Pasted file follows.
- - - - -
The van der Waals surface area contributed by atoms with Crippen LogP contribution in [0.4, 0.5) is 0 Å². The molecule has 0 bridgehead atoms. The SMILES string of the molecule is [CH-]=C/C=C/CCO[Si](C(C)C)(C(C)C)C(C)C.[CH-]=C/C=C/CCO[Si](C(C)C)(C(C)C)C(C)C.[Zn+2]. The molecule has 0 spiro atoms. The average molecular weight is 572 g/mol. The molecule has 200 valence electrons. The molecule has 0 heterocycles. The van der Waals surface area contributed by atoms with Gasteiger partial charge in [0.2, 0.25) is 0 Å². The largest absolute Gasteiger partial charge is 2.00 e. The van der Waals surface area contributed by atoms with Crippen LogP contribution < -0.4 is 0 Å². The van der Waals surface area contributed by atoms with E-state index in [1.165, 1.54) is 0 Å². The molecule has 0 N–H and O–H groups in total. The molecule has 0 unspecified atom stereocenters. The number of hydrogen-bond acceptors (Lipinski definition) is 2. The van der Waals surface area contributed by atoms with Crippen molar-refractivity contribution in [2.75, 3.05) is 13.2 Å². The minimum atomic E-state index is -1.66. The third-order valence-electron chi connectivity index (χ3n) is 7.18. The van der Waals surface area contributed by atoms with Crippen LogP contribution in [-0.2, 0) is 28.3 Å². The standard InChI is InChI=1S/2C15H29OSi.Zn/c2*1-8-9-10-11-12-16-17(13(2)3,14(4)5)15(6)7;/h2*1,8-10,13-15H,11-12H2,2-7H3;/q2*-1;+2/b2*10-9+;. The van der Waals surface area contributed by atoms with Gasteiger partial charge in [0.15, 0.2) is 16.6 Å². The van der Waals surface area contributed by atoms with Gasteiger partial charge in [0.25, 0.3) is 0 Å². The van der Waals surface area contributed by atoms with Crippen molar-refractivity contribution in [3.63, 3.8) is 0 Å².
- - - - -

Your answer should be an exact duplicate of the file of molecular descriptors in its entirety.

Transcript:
The van der Waals surface area contributed by atoms with Crippen LogP contribution in [0.4, 0.5) is 0 Å². The molecule has 0 bridgehead atoms. The SMILES string of the molecule is [CH-]=C/C=C/CCO[Si](C(C)C)(C(C)C)C(C)C.[CH-]=C/C=C/CCO[Si](C(C)C)(C(C)C)C(C)C.[Zn+2]. The molecule has 0 spiro atoms. The average molecular weight is 572 g/mol. The molecule has 200 valence electrons. The molecule has 0 heterocycles. The van der Waals surface area contributed by atoms with Gasteiger partial charge in [0.2, 0.25) is 0 Å². The largest absolute Gasteiger partial charge is 2.00 e. The van der Waals surface area contributed by atoms with Crippen LogP contribution < -0.4 is 0 Å². The van der Waals surface area contributed by atoms with E-state index in [1.165, 1.54) is 0 Å². The molecule has 0 N–H and O–H groups in total. The molecule has 0 unspecified atom stereocenters. The number of hydrogen-bond acceptors (Lipinski definition) is 2. The van der Waals surface area contributed by atoms with Crippen molar-refractivity contribution in [2.75, 3.05) is 13.2 Å². The minimum atomic E-state index is -1.66. The third-order valence-electron chi connectivity index (χ3n) is 7.18. The van der Waals surface area contributed by atoms with Crippen LogP contribution in [-0.2, 0) is 28.3 Å². The standard InChI is InChI=1S/2C15H29OSi.Zn/c2*1-8-9-10-11-12-16-17(13(2)3,14(4)5)15(6)7;/h2*1,8-10,13-15H,11-12H2,2-7H3;/q2*-1;+2/b2*10-9+;. The van der Waals surface area contributed by atoms with Gasteiger partial charge in [0.15, 0.2) is 16.6 Å². The van der Waals surface area contributed by atoms with Gasteiger partial charge in [0.25, 0.3) is 0 Å². The van der Waals surface area contributed by atoms with Crippen molar-refractivity contribution in [3.63, 3.8) is 0 Å².